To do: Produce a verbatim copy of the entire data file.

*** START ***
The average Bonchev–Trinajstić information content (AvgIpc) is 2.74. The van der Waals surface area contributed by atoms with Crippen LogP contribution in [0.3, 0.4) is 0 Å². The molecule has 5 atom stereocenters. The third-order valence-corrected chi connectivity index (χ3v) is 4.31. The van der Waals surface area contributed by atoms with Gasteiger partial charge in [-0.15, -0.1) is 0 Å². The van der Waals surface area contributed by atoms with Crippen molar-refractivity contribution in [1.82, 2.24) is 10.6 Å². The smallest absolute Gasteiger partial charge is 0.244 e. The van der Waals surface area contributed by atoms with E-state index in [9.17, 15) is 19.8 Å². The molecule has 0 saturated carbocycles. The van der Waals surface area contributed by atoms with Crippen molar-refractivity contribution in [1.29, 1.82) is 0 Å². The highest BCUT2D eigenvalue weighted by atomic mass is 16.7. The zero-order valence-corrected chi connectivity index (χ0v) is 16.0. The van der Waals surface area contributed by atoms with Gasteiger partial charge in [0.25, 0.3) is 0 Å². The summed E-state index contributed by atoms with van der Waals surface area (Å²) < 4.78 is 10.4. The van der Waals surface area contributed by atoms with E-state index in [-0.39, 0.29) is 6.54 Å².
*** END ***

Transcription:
The average Bonchev–Trinajstić information content (AvgIpc) is 2.74. The van der Waals surface area contributed by atoms with Crippen LogP contribution in [0.3, 0.4) is 0 Å². The molecule has 5 atom stereocenters. The third-order valence-corrected chi connectivity index (χ3v) is 4.31. The van der Waals surface area contributed by atoms with Gasteiger partial charge in [-0.15, -0.1) is 0 Å². The van der Waals surface area contributed by atoms with Crippen molar-refractivity contribution in [1.82, 2.24) is 10.6 Å². The smallest absolute Gasteiger partial charge is 0.244 e. The van der Waals surface area contributed by atoms with E-state index in [9.17, 15) is 19.8 Å². The molecule has 0 saturated carbocycles. The van der Waals surface area contributed by atoms with Crippen molar-refractivity contribution in [1.29, 1.82) is 0 Å². The highest BCUT2D eigenvalue weighted by atomic mass is 16.7. The zero-order valence-corrected chi connectivity index (χ0v) is 16.0. The van der Waals surface area contributed by atoms with Gasteiger partial charge in [0.25, 0.3) is 0 Å². The summed E-state index contributed by atoms with van der Waals surface area (Å²) < 4.78 is 10.4. The van der Waals surface area contributed by atoms with E-state index in [-0.39, 0.29) is 6.54 Å².